Shortly after I started homeschooling, I came across a wonderful activity that we now incorporate into our curriculum regularly. With the popularity of new technological gadgets, many people are familiar (to varying degrees) with Geocaching. Fewer, however, are familiar with Letterboxing.
Letterboxing is an intriguing pastime that combines navigational skills and rubber stamp artistry in a fun outdoor quest. Letterboxers hide small, weatherproof boxes in publicly-accessible places and post clues to finding the box online. There are over 20,000 letterboxes hidden in North America alone. Individual letterboxes usually contain a log book, an often hand-carved rubber stamp and may contain an ink pad. Finders make an imprint of the letterbox’s stamp on their personal log book or nature journal, and leave an imprint of their personal stamp which they carry with them in the letterbox’s logbook .
As explained on the website Letterboxing North America, “Letterboxing is said to have started in England in 1854 when a Dartmoor National Park guide, James Perrott of Chagford, left a bottle by Cranmere Pool with his calling card in it as an invitation to those who found the bottle to add theirs. Eventually, visitors began leaving a self-addressed post card or note in the jar, hoping for them to be returned by mail by the next visitor (thus the origin of the term letterboxing; letterbox is a British term for a mailbox). This practice ended in time, however, and the current custom of using rubber stamps and visitor’s log books came into use. It caught on in the US in 1998 after an article in Smithsonian magazine.”
Letterboxing is intended to be an environmentally friendly activity, with as little impact as possible on the environment involved in hunting for letterboxes. As we hunt for letterboxes, we always pick up any litter or debris that was left behind by people who care less for the land than we do. The most important things to remember when letterboxing are respect and safety. Respect for the environment and for the letterbox that someone has created and your personal safety.
Sometimes we’ve searched for the letterbox and have not been able to find it. This could be because it was simply too difficult or because the box is in fact missing. Although this can sometimes be frustrating, we always remember the great time we had with the hike and the hunt, even if we are not successful. After all, it provides us with an opportunity to observe nature and occasionally catch glimpses of wildlife (elk, ground squirrels, birds of prey, etc.).
Several of the letterbox quests require the use of a traditional compass. This provides a great opportunity to introduce orienteering to children. Most, however, rely upon simple written instructions. In Ashland, Oregon, home of the renowned Ashland Shakespeare Festival, many of the hidden boxes are inspired by William Shakespeare and the clues incorporate passages from his many theatre plays.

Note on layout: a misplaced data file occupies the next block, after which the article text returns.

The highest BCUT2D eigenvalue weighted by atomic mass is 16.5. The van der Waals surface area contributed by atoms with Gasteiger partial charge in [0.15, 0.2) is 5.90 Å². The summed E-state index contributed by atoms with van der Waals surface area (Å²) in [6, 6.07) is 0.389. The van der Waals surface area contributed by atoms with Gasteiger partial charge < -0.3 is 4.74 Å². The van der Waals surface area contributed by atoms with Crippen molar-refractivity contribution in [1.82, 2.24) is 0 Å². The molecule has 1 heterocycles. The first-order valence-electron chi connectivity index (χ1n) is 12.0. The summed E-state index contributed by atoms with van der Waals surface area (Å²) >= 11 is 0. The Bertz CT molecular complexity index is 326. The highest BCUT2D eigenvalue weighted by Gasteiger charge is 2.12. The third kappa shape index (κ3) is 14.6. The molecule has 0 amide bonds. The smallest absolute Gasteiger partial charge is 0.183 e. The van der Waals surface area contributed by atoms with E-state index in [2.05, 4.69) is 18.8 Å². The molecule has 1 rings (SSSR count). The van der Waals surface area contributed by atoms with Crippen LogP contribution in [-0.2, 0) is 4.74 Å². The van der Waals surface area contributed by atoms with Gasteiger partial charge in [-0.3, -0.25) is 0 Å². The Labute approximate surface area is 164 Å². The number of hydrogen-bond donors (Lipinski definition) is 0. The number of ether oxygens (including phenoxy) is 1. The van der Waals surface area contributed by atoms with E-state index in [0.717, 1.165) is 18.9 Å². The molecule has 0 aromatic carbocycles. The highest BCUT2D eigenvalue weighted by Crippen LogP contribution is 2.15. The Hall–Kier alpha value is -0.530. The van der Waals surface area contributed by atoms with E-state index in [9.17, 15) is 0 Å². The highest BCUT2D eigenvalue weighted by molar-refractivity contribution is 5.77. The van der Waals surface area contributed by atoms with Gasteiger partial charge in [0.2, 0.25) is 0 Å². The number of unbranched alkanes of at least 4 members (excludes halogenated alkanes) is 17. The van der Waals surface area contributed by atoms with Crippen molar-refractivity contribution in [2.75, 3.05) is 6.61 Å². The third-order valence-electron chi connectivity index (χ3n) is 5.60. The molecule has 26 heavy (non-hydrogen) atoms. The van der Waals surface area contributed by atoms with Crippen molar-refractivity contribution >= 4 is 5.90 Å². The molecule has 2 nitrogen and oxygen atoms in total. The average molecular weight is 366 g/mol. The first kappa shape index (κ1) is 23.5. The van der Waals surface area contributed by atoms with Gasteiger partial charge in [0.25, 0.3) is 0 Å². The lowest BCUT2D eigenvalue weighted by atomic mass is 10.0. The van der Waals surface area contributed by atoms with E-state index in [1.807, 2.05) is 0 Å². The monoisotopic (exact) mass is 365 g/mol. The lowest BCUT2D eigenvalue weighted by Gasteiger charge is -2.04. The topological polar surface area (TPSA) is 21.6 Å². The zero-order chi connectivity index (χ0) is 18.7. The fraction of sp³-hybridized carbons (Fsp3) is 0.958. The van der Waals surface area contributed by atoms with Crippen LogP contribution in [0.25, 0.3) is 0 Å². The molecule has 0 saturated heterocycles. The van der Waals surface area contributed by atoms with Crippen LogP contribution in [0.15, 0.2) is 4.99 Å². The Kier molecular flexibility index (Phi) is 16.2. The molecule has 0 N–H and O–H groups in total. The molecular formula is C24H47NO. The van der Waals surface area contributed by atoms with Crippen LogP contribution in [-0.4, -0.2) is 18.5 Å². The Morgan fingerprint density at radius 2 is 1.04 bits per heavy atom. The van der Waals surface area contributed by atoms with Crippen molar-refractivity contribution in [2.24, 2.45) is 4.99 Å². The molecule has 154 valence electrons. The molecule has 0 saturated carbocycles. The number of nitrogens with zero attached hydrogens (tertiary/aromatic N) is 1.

In spite of often rainy, inclement weather, Charlotte Mason insisted on going out once-a-week for an official Nature Walk, allowing the children to experience and observe the natural environment firsthand. These excursions should be nature walks, not nature talks, explains. Letterboxing has always provided us with the incentive to get out there when we may otherwise feel inclined to stay indoors.
Not only can a wide variety of adventures be found to suit all ages and experience levels, but letterboxing can also be done year-round in most areas. Only those boxes that may be concealed beneath the snowfall would be unobtainable. One of the unexpected challenges that can arise during the winter months, however, is that many of the clues relate to plants and trees in full foliage. This provides the perfect opportunity to learn about plant identification in the winter.
On of our most memorable quests was in February. Though it was chilly at the start, we didn’t expect the surprise that nature provided us…snow! Charlotte Mason would have been proud of our enthusiasm and commitment to learning about nature in all its glory. She believed that bad weather was no excuse for not having the daily outing and the weekly nature study. As long as the children are dressed adequately to protect them from the cold or rain, the nature study can still proceed in the same way as on clear, lovely days. Winter or wet days will each offer their own variety of nature to experience.
Frequently, upon our return home following a letterbox quest, the children will illustrate their favorite discovery (a new wildflower or an interesting cloud they observed). They are beginning to also include questions and to occasionally include poetry. As interest develops, creating a letterbox of their own would provide children with additional opportunities for writing, orienteering or navigating practice, and expressing themselves (carving the stamps).
Written by Makita, an eclectic homeschool mother of two.
For more information:
Letterboxing North America. http://www.letterboxing.org/
The Letterboxer’s Companion
by Randy Hall
It’s a Treasure Hunt! Geocaching & Letterboxing
by G & R Publishing